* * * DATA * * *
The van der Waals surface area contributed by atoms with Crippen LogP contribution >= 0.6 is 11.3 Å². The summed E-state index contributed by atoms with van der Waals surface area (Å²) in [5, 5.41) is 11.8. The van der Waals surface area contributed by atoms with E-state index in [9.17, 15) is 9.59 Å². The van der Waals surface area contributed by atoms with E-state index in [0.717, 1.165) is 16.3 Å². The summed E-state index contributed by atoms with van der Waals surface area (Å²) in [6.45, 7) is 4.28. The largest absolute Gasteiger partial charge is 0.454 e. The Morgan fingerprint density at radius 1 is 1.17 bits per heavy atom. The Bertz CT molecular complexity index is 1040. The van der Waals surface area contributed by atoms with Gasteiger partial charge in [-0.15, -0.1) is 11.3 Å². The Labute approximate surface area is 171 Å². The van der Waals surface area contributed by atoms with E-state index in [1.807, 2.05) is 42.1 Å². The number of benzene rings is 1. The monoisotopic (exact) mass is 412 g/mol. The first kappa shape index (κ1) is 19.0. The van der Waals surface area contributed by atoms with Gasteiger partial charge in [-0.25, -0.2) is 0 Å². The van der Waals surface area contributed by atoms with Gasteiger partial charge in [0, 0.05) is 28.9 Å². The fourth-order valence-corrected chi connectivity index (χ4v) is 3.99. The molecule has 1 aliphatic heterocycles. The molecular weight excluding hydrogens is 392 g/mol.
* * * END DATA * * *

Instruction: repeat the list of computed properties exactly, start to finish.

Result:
The van der Waals surface area contributed by atoms with Crippen LogP contribution >= 0.6 is 11.3 Å². The summed E-state index contributed by atoms with van der Waals surface area (Å²) in [5, 5.41) is 11.8. The van der Waals surface area contributed by atoms with E-state index in [9.17, 15) is 9.59 Å². The van der Waals surface area contributed by atoms with E-state index in [0.717, 1.165) is 16.3 Å². The summed E-state index contributed by atoms with van der Waals surface area (Å²) in [6.45, 7) is 4.28. The largest absolute Gasteiger partial charge is 0.454 e. The Morgan fingerprint density at radius 1 is 1.17 bits per heavy atom. The Bertz CT molecular complexity index is 1040. The van der Waals surface area contributed by atoms with Gasteiger partial charge in [-0.15, -0.1) is 11.3 Å². The Labute approximate surface area is 171 Å². The van der Waals surface area contributed by atoms with E-state index in [1.807, 2.05) is 42.1 Å². The number of benzene rings is 1. The monoisotopic (exact) mass is 412 g/mol. The first kappa shape index (κ1) is 19.0. The van der Waals surface area contributed by atoms with Gasteiger partial charge in [-0.25, -0.2) is 0 Å². The van der Waals surface area contributed by atoms with Gasteiger partial charge in [0, 0.05) is 28.9 Å². The fourth-order valence-corrected chi connectivity index (χ4v) is 3.99. The molecule has 1 aliphatic heterocycles. The molecular weight excluding hydrogens is 392 g/mol.